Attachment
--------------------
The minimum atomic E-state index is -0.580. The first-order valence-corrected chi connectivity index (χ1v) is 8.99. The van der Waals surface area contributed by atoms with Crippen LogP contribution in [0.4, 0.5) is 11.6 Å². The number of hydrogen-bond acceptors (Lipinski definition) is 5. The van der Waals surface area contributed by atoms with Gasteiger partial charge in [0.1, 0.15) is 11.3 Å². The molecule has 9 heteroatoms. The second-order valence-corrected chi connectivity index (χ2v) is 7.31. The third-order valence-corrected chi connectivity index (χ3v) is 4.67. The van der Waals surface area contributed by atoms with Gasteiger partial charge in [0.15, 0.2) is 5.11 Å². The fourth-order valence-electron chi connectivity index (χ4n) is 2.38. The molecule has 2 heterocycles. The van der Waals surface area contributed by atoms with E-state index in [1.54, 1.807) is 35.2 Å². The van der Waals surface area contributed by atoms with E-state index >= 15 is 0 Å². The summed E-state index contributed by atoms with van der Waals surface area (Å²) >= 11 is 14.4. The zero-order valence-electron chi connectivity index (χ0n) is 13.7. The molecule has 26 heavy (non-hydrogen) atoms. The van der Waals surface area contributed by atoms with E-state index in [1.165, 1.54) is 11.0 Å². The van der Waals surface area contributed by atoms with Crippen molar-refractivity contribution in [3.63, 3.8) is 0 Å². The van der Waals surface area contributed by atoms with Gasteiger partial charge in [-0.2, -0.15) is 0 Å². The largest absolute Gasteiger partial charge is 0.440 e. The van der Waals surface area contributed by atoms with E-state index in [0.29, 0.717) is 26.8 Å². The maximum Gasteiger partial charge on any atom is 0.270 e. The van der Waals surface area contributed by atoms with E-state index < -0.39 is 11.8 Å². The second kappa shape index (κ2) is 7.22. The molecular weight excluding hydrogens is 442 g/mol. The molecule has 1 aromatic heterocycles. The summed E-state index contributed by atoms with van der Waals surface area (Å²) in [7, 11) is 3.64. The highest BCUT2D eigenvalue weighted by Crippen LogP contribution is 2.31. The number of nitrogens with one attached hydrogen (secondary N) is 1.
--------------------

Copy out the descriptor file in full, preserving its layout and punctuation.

The minimum atomic E-state index is -0.580. The first-order valence-corrected chi connectivity index (χ1v) is 8.99. The van der Waals surface area contributed by atoms with Crippen LogP contribution in [0.4, 0.5) is 11.6 Å². The number of hydrogen-bond acceptors (Lipinski definition) is 5. The van der Waals surface area contributed by atoms with Gasteiger partial charge in [0.1, 0.15) is 11.3 Å². The molecule has 9 heteroatoms. The second-order valence-corrected chi connectivity index (χ2v) is 7.31. The third-order valence-corrected chi connectivity index (χ3v) is 4.67. The van der Waals surface area contributed by atoms with Gasteiger partial charge in [0.15, 0.2) is 5.11 Å². The fourth-order valence-electron chi connectivity index (χ4n) is 2.38. The molecule has 2 heterocycles. The van der Waals surface area contributed by atoms with E-state index in [1.54, 1.807) is 35.2 Å². The van der Waals surface area contributed by atoms with E-state index >= 15 is 0 Å². The summed E-state index contributed by atoms with van der Waals surface area (Å²) >= 11 is 14.4. The zero-order valence-electron chi connectivity index (χ0n) is 13.7. The molecule has 26 heavy (non-hydrogen) atoms. The van der Waals surface area contributed by atoms with E-state index in [1.165, 1.54) is 11.0 Å². The van der Waals surface area contributed by atoms with Crippen molar-refractivity contribution in [3.63, 3.8) is 0 Å². The van der Waals surface area contributed by atoms with Gasteiger partial charge in [-0.2, -0.15) is 0 Å². The largest absolute Gasteiger partial charge is 0.440 e. The van der Waals surface area contributed by atoms with E-state index in [0.29, 0.717) is 26.8 Å². The maximum Gasteiger partial charge on any atom is 0.270 e. The van der Waals surface area contributed by atoms with E-state index < -0.39 is 11.8 Å². The second kappa shape index (κ2) is 7.22. The molecular weight excluding hydrogens is 442 g/mol. The molecule has 1 aromatic heterocycles. The summed E-state index contributed by atoms with van der Waals surface area (Å²) in [7, 11) is 3.64. The highest BCUT2D eigenvalue weighted by Crippen LogP contribution is 2.31. The number of nitrogens with one attached hydrogen (secondary N) is 1.